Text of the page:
So there are no circles being run here, no parents swapping anti-vax story for pro-vax story, no one-upsmanship. There is simply a difference.  New and expecting parents are sold a bill of goods that, among other things, equates the potential side effects of vaccines with the dangers of contracting the disease the vaccines immunize against, and that is false. I fell for it, too, and wish with all my heart that I hadn't left my son vulnerable to measles, mumps, and rubella for the months that I did. I realized, luckily not too late, that I owed it to my children to gain some perspective on the information I was hearing.

By the way, another question we get a lot is: what's in it for you? Why are you doing this? We're parents. We have no affiliation with any organization. We write this blog from our homes. We gather the stories of other parents. We receive little or no hate mail from anti-vaxxers (although our friends in public health get a lot of it) because we're hard to attack in an effective manner. We are not "pharma shills" (an accusation I hear from time to time and which I find endlessly amusing). We garner no income from this work, unlike Barbara Loe Fisher and other big anti-vax names. We are parents who care deeply about other parent's children, no matter who they are. If we have a bias, it's a bias toward protecting your children, whether you've vaccinated them or not. At the end of the day, no matter your decision on vaccines, we are doing the same thing: doing our best to protect our children. We do this work because we don't want another parent to be scared into risking her child's life, and the lives of other children, by not vaccinating--as a few of us here did for too many months.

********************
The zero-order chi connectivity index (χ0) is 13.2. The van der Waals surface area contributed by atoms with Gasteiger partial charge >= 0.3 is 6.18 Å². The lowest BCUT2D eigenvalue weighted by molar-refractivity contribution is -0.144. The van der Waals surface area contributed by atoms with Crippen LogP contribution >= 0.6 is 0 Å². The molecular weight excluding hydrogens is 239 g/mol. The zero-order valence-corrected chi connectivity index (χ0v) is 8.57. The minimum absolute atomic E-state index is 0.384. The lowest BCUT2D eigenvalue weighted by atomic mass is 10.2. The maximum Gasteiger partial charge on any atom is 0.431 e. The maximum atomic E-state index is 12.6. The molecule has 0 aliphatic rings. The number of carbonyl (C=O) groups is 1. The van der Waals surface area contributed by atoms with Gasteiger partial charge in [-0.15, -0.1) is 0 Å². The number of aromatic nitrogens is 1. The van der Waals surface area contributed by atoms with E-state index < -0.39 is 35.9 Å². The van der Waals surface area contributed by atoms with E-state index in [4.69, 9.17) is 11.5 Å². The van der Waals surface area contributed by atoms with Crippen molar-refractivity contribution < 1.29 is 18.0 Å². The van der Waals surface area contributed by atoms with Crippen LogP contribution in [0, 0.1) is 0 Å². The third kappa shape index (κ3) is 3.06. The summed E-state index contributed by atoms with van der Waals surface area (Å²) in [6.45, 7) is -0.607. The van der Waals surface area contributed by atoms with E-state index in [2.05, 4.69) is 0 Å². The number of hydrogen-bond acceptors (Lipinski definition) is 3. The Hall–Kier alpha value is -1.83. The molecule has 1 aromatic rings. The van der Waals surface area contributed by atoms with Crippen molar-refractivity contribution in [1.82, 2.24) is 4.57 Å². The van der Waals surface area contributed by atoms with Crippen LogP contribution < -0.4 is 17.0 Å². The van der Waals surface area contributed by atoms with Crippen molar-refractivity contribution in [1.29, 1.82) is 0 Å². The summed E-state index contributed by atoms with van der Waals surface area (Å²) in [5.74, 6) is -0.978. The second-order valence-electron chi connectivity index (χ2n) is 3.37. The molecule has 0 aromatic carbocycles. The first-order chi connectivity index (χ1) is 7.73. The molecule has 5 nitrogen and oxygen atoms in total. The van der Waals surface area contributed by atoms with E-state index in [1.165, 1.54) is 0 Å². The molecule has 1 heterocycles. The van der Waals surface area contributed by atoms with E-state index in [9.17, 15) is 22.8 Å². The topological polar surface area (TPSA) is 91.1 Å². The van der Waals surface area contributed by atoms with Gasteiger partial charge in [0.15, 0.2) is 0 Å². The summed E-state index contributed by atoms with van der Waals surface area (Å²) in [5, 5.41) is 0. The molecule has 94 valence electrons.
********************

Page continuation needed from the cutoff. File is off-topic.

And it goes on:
Sunday, February 12, 2012

Compromising Children's Health and Safety...

Received news this morning regarding the interesting legislation working its way through the Vermont State Legislature over the last week or so that I wanted to pass on. As many of you know, Vermont is currently trying to remove its philosophical or "conscientious" objection opt-out in vaccine law, in order to better protect children. And, as expected, the anti-vax community is fighting tooth and nail to make sure they can continue to refuse to vaccinate their children AND send them to school with no obstacles or challenges. They don't seem to care that this happens when unvaccinated children contract the diseases they could have been vaccinated against, and pass those diseases on to other people.

Today we learned from PKids that   “a compromise on S.199 has been introduced by the Senate Health & Welfare committee.  The proposal would require a conversation between a parent and their child’s Primary Care Provider which included a discussion of the risks and benefits of refusing a vaccination. After this discussion and after sign off by the provider the exemption would be accepted. The process could be incorporated into routine well-child visits before school entry or during the provisional entry period. The proposed legislative language and a sample of a draft exemption form is attached.  The original bill can be found at"